proud of our staff who were consistently ranked at a 4.7 (out of 5), or higher level of

2018 KCR Annual Report - Building Brighter Futures

Community Impact


Residents received COMMUNITY SUPPORT SERVICES Residents received AND TRAINING
housing assistance employment help
4,488 Energy Assistance Provided 3,965 Resource Inquiries
59 Homes Weatherized 33 Business Start-ups
951 Job Seekers Assisted
215 Received Kitsap Co. Veteran Funds 58 Family Members
1,038 Christmas Gifts to Children
Attended the Fresh &
Healthy Cooking Class

WIC* served 6,635 Hours of Volunteer 6 Nonprofits Served
mothers & children 678 Children Attended Head Community Service 11 Community Projects
22 AmeriCorps Served
Start & Early Head Start
In Kitsap County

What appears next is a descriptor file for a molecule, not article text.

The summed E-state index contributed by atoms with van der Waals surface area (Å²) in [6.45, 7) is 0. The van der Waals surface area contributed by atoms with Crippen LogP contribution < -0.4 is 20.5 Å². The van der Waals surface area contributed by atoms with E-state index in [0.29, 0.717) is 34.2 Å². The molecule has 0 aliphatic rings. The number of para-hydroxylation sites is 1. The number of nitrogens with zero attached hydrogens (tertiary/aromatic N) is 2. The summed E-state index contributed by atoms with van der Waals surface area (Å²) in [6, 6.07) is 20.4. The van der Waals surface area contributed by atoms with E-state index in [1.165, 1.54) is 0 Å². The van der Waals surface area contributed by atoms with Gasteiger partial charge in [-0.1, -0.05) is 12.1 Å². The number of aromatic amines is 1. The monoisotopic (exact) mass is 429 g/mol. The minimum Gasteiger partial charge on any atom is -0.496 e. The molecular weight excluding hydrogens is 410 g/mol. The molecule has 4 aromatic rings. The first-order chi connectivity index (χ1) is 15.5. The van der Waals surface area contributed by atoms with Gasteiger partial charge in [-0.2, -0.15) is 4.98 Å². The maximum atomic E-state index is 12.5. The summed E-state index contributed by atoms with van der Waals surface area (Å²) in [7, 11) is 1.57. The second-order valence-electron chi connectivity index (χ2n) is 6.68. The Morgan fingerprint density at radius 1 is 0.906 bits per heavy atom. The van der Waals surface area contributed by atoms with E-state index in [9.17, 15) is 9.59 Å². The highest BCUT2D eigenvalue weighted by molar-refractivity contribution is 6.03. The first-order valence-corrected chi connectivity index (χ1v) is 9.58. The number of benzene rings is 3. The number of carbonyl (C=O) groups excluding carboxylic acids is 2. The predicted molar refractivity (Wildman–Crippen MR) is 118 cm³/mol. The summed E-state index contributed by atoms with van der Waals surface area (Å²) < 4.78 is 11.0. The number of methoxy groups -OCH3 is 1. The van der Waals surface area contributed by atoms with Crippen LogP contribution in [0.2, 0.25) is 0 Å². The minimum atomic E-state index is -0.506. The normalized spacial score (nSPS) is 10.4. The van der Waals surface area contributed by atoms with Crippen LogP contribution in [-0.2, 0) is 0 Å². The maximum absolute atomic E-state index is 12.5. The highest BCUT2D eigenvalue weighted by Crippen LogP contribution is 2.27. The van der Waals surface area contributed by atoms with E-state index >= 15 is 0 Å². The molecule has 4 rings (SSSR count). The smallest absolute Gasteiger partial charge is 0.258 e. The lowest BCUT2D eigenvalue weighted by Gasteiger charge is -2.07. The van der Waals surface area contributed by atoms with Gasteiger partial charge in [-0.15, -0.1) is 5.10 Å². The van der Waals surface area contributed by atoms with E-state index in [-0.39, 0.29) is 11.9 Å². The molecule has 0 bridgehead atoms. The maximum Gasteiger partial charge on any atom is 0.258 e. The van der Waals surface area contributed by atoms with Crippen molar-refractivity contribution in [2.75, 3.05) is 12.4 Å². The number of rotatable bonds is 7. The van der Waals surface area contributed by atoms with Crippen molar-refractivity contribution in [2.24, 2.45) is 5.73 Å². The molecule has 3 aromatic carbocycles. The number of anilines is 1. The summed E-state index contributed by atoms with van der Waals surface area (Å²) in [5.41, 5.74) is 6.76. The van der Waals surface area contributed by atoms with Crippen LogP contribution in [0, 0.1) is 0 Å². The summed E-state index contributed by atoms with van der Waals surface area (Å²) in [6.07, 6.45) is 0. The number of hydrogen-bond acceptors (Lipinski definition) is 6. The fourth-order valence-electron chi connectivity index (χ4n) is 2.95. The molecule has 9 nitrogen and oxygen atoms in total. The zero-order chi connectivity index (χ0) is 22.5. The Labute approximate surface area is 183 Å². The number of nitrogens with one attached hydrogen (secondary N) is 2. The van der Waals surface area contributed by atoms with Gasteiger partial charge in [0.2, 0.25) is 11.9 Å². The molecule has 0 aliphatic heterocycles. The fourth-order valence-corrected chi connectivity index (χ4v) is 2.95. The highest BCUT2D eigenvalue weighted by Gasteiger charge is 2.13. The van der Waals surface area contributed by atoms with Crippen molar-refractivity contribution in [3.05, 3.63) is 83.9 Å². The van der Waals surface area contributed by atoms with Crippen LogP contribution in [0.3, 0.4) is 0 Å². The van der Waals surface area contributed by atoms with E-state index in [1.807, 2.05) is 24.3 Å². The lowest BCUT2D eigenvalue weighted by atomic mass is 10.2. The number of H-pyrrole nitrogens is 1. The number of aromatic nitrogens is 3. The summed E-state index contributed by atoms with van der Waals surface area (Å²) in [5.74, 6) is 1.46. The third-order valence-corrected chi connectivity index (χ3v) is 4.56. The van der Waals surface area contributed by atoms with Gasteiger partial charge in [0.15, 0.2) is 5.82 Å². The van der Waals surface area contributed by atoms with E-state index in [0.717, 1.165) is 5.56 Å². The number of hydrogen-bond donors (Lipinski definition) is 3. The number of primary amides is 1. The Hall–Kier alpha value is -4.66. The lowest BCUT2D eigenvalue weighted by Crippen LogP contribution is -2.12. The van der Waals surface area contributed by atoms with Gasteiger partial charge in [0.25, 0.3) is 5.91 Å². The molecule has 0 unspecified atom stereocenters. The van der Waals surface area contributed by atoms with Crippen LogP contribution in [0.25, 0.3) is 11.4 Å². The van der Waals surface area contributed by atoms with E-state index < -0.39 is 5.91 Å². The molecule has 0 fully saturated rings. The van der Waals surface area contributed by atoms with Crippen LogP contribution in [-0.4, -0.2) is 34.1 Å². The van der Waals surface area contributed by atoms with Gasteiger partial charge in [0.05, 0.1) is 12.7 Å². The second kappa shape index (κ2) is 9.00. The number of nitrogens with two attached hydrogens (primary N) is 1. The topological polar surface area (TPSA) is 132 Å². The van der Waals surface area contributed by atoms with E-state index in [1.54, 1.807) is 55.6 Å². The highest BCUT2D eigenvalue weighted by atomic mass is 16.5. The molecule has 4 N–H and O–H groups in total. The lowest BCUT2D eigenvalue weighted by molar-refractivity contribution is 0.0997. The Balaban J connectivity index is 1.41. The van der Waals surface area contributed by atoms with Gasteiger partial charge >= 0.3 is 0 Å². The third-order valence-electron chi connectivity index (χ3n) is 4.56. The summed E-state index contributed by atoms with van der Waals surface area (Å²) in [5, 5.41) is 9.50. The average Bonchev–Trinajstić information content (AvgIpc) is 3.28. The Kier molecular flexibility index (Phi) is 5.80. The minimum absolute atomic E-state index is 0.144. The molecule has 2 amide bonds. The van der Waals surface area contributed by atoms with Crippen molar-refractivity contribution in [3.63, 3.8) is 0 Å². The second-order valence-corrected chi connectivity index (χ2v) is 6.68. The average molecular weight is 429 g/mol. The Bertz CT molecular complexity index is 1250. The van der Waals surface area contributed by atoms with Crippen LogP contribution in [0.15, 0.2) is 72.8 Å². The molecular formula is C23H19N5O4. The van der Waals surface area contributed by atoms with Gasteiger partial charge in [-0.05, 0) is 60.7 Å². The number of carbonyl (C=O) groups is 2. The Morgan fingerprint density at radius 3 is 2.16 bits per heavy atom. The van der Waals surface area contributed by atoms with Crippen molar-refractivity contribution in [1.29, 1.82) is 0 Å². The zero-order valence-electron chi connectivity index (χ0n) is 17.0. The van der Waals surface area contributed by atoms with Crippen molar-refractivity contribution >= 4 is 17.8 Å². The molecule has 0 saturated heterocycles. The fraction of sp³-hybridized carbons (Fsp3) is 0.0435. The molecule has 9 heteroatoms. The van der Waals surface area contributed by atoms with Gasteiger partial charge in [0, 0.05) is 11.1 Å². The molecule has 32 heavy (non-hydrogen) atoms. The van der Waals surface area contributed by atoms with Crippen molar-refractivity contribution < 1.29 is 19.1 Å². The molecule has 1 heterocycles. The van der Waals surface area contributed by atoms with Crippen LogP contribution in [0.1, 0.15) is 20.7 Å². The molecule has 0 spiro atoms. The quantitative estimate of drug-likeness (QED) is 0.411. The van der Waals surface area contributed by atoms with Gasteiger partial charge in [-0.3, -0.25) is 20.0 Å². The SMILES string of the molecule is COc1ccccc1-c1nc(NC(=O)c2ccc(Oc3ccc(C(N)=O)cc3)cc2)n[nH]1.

17,467 Meals and Snacks Prepared
1,038 Christmas Gifts to Children

*Women, Infants, and Children

14 Building Brighter Futures - 2018 KCR Annual Report

Bringing Families Together Jackson and Papaw (Dan), take a lunch break during a
KCR Father Engagement activity - cardboard boxcar
building. A fun activity becomes the backdrop to
building strong and supportive family relationships.

Board of Directors

KCR is governed by a tripartite volunteer Board of Directors. They are
representative of the community we serve and the partners who serve
with us. We’re deeply thankful for their leadership and support.

OFFICERS: President – Shannon Turner; Vice President – Rudy Taylor; Treasurer – Kaleb Hoffer

Community Consumer Public
Partners Representatives Officials cont’d.
Elaine Williams Bryant Valerie Moran Alison Sonntag, Kitsap

Olympic College HS/ECEAP Policy Council County Commissioners